Weather in Colombia in March

written by
Joanne Owen

updated 27.03.2024

In short, the weather in Colombia in March means mild, dry conditions in the Andean region, high temperatures on the Caribbean Coast, while it’s wetter and more humid in the Amazon region and Pacific Coast. So, depending on where you head, visiting Colombia at this time of year offers opportunities to enjoy a breadth of experiences — from beach breaks and adventure trips, to cultural immersion in cities and coffee-producing regions. And all this in the company of smaller shoulder season crowds. Read on for detail on the weather in Colombia in March, along with some itinerary ideas.

What is the weather like in Colombia in March?

Given its varied topography, visiting Colombia in March means your experience of the weather will differ depending on which region you visit. 

In general, this shoulder-season transitional month between the dry and wet seasons sees the north remain dry as the south starts to experience increased rainfall.

Read on for detail on the weather in Colombia in March in regions you might want on your trip radar.

Andean region

In cities like Bogotá, the Colombian capital, March is part of the dry season. The same is true of Medellín, the “City of Eternal Spring”, as revealed in our guide to the weather in Medellín in March.

Note that Bogotá is cooler, with average lows of 9°C (48°F), compared with Medellín’s average low of 16°C (60°F).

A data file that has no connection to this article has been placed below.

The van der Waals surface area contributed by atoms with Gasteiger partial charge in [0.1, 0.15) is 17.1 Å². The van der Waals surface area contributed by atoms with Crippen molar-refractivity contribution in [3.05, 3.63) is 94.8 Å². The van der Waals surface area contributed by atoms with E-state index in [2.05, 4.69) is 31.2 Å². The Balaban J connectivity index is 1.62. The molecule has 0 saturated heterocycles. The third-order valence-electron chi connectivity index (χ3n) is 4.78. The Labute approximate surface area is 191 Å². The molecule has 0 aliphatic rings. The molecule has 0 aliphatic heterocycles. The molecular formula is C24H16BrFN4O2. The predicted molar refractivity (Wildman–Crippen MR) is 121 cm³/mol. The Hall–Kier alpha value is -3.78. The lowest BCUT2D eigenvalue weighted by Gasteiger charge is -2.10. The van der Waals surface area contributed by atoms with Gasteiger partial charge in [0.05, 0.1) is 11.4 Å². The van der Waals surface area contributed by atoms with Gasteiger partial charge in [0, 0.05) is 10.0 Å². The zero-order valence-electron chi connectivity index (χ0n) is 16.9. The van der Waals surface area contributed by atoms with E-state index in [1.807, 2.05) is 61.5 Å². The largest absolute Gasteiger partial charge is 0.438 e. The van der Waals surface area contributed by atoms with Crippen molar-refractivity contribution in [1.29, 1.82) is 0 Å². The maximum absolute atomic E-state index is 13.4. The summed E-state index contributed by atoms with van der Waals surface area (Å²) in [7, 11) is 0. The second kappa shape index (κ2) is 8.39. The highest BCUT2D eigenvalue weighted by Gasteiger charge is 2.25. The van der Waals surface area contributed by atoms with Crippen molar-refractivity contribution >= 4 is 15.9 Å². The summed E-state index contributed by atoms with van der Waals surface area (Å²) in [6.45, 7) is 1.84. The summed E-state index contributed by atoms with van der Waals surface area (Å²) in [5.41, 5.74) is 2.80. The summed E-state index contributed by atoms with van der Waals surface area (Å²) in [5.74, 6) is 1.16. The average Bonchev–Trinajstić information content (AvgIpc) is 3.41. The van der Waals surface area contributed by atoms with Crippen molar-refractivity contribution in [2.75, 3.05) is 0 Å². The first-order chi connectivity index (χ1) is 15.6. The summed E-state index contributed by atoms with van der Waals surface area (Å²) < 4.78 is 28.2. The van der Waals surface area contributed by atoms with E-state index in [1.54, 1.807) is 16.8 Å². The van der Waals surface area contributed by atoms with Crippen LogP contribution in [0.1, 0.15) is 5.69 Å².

Being lower in altitude, Cali is warmer, with maximum daily temperatures of 30°C (86°F). All three locations see low levels of rainfall through March.

For wider context, note that the Andean region has two dry seasons (December to February, and July to August) and two wet seasons (April to June, and September to November).

Caribbean coast

Including culture-rich Cartagena, Barranquilla and Santa Marta, Colombia’s Caribbean Coast experiences hot and humid weather in March. 

With warm sea temperatures, average daily highs of 33°C (91°F), and smaller crowds and lower costs than you’ll experience in the December-February high season, it’s a great time to head here for a sunny beach break.

Editor’s tip: discover more detail on the weather in Cartagena in March.

Pacific coast

Along the Pacific Coast, conditions are generally hot and wet throughout the year, though January and February see lower levels of rain. 

Come March, expect high humidity and frequent rain showers.

Amazon region

March sees Colombia’s Amazon region in the wet season, with heavy rains, high humidity, and temperatures often hitting 31°C (88°F). 

Despite the rain, wildlife-watching trips remain rewarding — just come prepared with wet-weather gear.

Insular region 

In March, the islands of San Andrés and Providencia in Colombia’s Insular region enjoy warm tropical weather, while rainfall remains relatively low. When showers strike, they come in the form of short blasts. 

Add to that moderate shoulder-season visitor numbers and warm sea, and March is a wonderful month to bliss out on beaches, snorkel, and soak up the islands’ natural beauty and relaxed vibe. 

Keen to visit Colombia? Talk to our local Colombia experts to kick-start creating your dream trip. 

Things not to miss: Johnny Cay In San Andres Island, Colombia.

The weather in Colombia in March sees the north and Caribbean islands remain dry, while the south is rainier © Shutterstock

Temperatures in Colombia in March

Covering regional weather variations, read on for detail on temperatures in different areas of Colombia in March.

Andean region: March temperatures range from 9°C to 22°C (48°F to 72°F) in Bogotá, 16°C to 28°C (60°F to 82°F) in Medellín, and 18°C to 30°C (64°F to 86°F) in Cali.

Caribbean coast: hot and humid in March, Colombia’s Caribbean Coast experiences a range of 24°C to 33°C (75°F to 91°F) through the month.